IV. Whether the Pragers, as lessees, were liable over for the tort of the lessor, Dauphin, as was provided in the indemnity clause of their leasing arrangement?
The Trial Judge in his written opinion disposing of defendant's post-verdict motions concluded that there was sufficient evidence from which the jury could have found that the platform which had collapsed was in a dangerous condition prior to the 1953 leasing arrangement. The jury obviously could have grounded that conclusion on Larson's expert testimony that the portion of the building involved in the accident was at least thirty-four years old in 1953 and that corrosion of the supporting angle irons after thirty years was sufficient to cause the platform to be dangerous. Dauphin argues that because these witnesses were not qualified to testify on the way corrosion takes place, their testimony that the corrosion of the iron platform supports was sufficient at the end of thirty years to cause the platform to be dangerous, should have been disallowed. Dauphin also contends that the failure of these witnesses to pinpoint the time when the platform first became dangerous is indicative of their lack of expertise and is persuasive of their disqualification. Dauphin is aware, however, that an expert witness's qualifications are a matter for trial judges' discretion, but it argued that such discretion has here been abused.
It seems clear that the District Judge acted properly in allowing the testimony of Larson's experts. Witness Keast was a structural engineer, expert in design, inspection and fabrication of structural material for buildings. Witness Thompson had long been associated with the maintenance and inspection of structural steel, miscellaneous iron and ornamental iron. Despite the fact that these men were not knowledgeable on scientific causes of decay of metallic substances, their vast experience in the maintenance and inspection of such materials sufficiently qualified their general calculations concerning the development of the dangerous condition of the collapsed platform. For the same reason, Dauphin's contention, that the vagueness of the expert testimony relative to the time of the existence of the danger made it impossible for the jury to decide that the danger existed prior to May 1, 1953, the date of the leasing, is unacceptable. Contrary to this view, we feel, as did the Trial Judge, that the jury could draw reasoned conclusions from the presented expert testimony.
As the gravamen of Dauphin's contention that there was insufficient evidence from which the jury could have found that the platform was in a dangerous condition prior to May 1, 1953 was the lack of qualification of the expert witnesses, and as we have found these witnesses properly qualified, Dauphin's attack on the sufficiency of the evidence supporting the factual finding of the preexisting defect must fail.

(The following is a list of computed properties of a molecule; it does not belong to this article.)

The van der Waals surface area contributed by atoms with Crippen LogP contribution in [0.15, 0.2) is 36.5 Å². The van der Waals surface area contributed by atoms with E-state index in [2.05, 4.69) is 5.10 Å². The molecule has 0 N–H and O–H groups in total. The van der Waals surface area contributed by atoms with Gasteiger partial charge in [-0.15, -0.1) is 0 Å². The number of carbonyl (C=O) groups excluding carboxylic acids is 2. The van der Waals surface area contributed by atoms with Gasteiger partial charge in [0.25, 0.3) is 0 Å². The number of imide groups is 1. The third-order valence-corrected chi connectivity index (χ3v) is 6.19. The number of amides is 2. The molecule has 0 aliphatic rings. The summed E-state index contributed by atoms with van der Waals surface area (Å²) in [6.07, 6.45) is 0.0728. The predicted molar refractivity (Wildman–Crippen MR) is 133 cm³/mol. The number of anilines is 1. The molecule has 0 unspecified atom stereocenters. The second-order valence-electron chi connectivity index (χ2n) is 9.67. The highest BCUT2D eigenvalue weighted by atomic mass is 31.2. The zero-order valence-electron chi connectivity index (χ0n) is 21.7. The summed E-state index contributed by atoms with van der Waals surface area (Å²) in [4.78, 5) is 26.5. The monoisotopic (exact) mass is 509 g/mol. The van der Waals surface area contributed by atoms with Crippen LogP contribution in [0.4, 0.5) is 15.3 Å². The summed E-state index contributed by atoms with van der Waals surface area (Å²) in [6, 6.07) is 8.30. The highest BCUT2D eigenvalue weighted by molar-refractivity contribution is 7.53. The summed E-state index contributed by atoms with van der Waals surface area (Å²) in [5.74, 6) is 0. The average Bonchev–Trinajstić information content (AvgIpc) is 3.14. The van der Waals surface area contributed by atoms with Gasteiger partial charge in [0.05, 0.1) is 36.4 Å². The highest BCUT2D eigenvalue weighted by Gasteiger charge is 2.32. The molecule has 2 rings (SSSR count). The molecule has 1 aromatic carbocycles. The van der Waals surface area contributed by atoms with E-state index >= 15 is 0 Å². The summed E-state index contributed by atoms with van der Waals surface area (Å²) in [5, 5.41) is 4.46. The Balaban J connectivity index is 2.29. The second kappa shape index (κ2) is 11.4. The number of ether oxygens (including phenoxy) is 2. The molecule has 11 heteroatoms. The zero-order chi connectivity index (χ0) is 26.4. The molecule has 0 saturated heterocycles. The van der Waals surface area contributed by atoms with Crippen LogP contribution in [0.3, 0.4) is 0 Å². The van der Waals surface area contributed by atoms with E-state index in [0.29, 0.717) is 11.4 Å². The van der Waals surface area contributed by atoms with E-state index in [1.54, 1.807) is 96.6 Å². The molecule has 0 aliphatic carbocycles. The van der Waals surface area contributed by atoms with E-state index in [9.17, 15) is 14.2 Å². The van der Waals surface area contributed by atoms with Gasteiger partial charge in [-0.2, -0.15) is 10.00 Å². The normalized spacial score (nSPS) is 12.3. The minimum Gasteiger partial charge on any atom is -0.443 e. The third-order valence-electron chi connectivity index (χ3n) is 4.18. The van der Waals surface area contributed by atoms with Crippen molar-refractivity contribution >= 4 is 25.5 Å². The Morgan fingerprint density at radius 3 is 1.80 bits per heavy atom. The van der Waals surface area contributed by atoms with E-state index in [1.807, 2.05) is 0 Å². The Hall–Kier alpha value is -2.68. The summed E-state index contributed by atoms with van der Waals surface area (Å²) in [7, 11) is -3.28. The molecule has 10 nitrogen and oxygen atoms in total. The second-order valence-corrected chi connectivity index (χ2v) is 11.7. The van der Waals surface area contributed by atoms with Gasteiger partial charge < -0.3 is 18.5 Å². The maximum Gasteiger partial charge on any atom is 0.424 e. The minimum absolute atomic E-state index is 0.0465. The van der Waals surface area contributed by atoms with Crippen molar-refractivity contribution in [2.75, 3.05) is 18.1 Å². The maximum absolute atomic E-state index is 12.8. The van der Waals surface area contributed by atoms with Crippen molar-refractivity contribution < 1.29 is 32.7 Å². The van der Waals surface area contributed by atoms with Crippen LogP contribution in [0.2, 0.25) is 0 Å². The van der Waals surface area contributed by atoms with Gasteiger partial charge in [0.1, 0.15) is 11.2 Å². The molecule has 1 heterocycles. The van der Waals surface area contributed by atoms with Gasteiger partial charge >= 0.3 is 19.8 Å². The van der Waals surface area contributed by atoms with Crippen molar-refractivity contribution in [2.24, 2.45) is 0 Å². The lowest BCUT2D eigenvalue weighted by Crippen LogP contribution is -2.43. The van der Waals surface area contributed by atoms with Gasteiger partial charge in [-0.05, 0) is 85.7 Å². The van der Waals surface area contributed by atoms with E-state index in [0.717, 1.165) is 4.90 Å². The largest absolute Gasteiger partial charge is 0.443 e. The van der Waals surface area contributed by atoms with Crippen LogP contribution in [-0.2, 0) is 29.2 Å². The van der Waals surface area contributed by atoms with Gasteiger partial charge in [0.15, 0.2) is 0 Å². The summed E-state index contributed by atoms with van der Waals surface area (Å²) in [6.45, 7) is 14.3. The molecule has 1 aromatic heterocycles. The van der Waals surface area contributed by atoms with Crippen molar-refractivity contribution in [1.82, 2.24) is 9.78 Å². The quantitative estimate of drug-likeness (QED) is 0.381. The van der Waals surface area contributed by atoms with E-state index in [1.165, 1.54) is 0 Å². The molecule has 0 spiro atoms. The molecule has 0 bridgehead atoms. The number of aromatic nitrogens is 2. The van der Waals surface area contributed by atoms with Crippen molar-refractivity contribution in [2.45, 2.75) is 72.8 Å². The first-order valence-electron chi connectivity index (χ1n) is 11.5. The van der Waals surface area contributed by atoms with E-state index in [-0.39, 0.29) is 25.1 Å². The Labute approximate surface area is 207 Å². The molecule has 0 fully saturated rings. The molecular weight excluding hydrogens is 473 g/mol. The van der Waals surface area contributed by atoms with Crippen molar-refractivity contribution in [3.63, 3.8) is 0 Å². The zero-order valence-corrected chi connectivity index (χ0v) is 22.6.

Having determined that the jury could have concluded from the evidence that a pre-leasing defect did exist, the ultimate question necessary to the application of the theory of a pre-existing defect as a basis for landlord liability centers about the relative duties of landlord and tenant towards rectifying the hazard and protecting prospective invitees. The instructions to the jury on this point in no way attempted to explain properly the relationship between the landlord and tenant. As will be demonstrated in the course of this opinion, the one instruction relating landlord and tenant responsibilities was inaccurate in the light of controlling Pennsylvania law. That instruction was as follows:
"In this case plaintiff claims that it was due to both the negligence of the tenant and the negligence of the landlord, and it is his burden to convince you of that. If you should find that both the tenant and the landlord were negligent, then you could find against both of them . If you find only the tenants were negligent, why, then you would find against them. On the other hand, if you found that only the landlord was negligent and his negligence caused the injuries to Mr. Larson, then you could find against them. So you could find against either of them or both ." (Emphasis added.)
With the exception of this instruction, the Trial Judge, in effect, isolated the landlord, and viewed his actions apart from those of the tenant, contrary to the instructions requested by Dauphin*fn2 With this as the approach, it is understandable how both the landlord's liability is found, and the tenant's unquestioned*fn3 But, as will be subsequently discussed, this is the pitfall into which the Trial Court has fallen.
The jury was in effect instructed that if the landlord should have known by a reasonable inspection of his property at the time of the leasing arrangement that some condition was likely to be dangerous, and knowledge of that condition was neither imparted to the tenant nor were repairs undertaken, then such actions form a basis of landlord liability*fn4 Such an instruction stems from a misconception of the governing Pennsylvania law, reflected both in the ...